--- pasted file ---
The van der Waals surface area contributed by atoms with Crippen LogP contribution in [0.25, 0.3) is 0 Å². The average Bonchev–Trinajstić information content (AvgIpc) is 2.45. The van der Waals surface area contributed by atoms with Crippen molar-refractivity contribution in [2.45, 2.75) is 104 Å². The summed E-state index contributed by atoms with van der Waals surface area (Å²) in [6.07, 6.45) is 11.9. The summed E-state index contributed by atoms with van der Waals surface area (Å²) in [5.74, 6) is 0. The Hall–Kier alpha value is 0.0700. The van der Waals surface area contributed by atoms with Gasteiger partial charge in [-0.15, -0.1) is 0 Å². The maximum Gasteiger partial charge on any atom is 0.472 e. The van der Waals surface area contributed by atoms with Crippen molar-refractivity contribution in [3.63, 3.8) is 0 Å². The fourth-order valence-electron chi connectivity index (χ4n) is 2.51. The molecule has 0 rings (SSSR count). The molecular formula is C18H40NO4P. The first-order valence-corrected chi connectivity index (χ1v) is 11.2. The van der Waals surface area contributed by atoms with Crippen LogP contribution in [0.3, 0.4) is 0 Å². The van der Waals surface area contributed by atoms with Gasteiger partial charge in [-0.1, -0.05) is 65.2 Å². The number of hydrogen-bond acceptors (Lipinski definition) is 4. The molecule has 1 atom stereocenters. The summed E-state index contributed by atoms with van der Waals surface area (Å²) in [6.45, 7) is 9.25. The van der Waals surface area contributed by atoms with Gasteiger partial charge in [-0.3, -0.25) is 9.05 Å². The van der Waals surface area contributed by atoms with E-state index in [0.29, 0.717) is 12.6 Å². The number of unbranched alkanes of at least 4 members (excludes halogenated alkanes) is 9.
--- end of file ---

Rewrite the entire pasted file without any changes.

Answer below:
The van der Waals surface area contributed by atoms with Crippen LogP contribution in [0.25, 0.3) is 0 Å². The average Bonchev–Trinajstić information content (AvgIpc) is 2.45. The van der Waals surface area contributed by atoms with Crippen molar-refractivity contribution in [2.45, 2.75) is 104 Å². The summed E-state index contributed by atoms with van der Waals surface area (Å²) in [6.07, 6.45) is 11.9. The summed E-state index contributed by atoms with van der Waals surface area (Å²) in [5.74, 6) is 0. The Hall–Kier alpha value is 0.0700. The van der Waals surface area contributed by atoms with Gasteiger partial charge in [-0.15, -0.1) is 0 Å². The maximum Gasteiger partial charge on any atom is 0.472 e. The van der Waals surface area contributed by atoms with Crippen molar-refractivity contribution in [3.63, 3.8) is 0 Å². The fourth-order valence-electron chi connectivity index (χ4n) is 2.51. The molecule has 0 rings (SSSR count). The molecular formula is C18H40NO4P. The first-order valence-corrected chi connectivity index (χ1v) is 11.2. The van der Waals surface area contributed by atoms with Crippen LogP contribution in [0.3, 0.4) is 0 Å². The van der Waals surface area contributed by atoms with Gasteiger partial charge in [-0.1, -0.05) is 65.2 Å². The number of hydrogen-bond acceptors (Lipinski definition) is 4. The molecule has 1 atom stereocenters. The summed E-state index contributed by atoms with van der Waals surface area (Å²) in [6.45, 7) is 9.25. The van der Waals surface area contributed by atoms with Gasteiger partial charge in [-0.3, -0.25) is 9.05 Å². The van der Waals surface area contributed by atoms with E-state index in [0.29, 0.717) is 12.6 Å². The number of unbranched alkanes of at least 4 members (excludes halogenated alkanes) is 9.